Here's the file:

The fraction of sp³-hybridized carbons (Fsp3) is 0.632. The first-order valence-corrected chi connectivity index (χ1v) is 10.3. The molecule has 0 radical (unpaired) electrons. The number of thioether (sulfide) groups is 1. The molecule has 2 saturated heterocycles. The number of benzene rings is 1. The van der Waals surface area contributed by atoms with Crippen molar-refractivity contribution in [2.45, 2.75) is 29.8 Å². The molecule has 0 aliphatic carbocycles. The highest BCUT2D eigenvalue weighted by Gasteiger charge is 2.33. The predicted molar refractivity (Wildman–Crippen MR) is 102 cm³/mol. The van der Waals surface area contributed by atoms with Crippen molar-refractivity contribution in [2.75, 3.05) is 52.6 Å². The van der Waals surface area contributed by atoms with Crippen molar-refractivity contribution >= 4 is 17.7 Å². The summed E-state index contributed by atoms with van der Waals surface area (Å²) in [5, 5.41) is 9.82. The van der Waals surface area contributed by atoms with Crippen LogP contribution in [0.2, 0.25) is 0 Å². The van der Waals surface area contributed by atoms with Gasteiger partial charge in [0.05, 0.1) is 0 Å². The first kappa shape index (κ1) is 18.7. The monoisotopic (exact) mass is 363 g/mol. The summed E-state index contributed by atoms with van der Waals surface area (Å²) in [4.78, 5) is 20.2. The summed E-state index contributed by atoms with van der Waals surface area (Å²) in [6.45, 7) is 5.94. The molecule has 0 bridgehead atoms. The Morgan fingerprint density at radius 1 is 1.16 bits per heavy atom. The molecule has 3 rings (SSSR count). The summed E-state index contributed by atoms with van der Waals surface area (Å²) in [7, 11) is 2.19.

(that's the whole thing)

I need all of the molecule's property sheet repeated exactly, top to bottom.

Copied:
The fraction of sp³-hybridized carbons (Fsp3) is 0.632. The first-order valence-corrected chi connectivity index (χ1v) is 10.3. The molecule has 0 radical (unpaired) electrons. The number of thioether (sulfide) groups is 1. The molecule has 2 saturated heterocycles. The number of benzene rings is 1. The van der Waals surface area contributed by atoms with Crippen molar-refractivity contribution in [2.45, 2.75) is 29.8 Å². The molecule has 0 aliphatic carbocycles. The highest BCUT2D eigenvalue weighted by Gasteiger charge is 2.33. The predicted molar refractivity (Wildman–Crippen MR) is 102 cm³/mol. The van der Waals surface area contributed by atoms with Crippen molar-refractivity contribution in [2.75, 3.05) is 52.6 Å². The van der Waals surface area contributed by atoms with Crippen molar-refractivity contribution >= 4 is 17.7 Å². The summed E-state index contributed by atoms with van der Waals surface area (Å²) in [5, 5.41) is 9.82. The van der Waals surface area contributed by atoms with Crippen LogP contribution in [0.2, 0.25) is 0 Å². The van der Waals surface area contributed by atoms with Gasteiger partial charge in [0.05, 0.1) is 0 Å². The first kappa shape index (κ1) is 18.7. The monoisotopic (exact) mass is 363 g/mol. The summed E-state index contributed by atoms with van der Waals surface area (Å²) in [4.78, 5) is 20.2. The summed E-state index contributed by atoms with van der Waals surface area (Å²) in [6.45, 7) is 5.94. The molecule has 0 bridgehead atoms. The Morgan fingerprint density at radius 1 is 1.16 bits per heavy atom. The molecule has 3 rings (SSSR count). The summed E-state index contributed by atoms with van der Waals surface area (Å²) in [7, 11) is 2.19.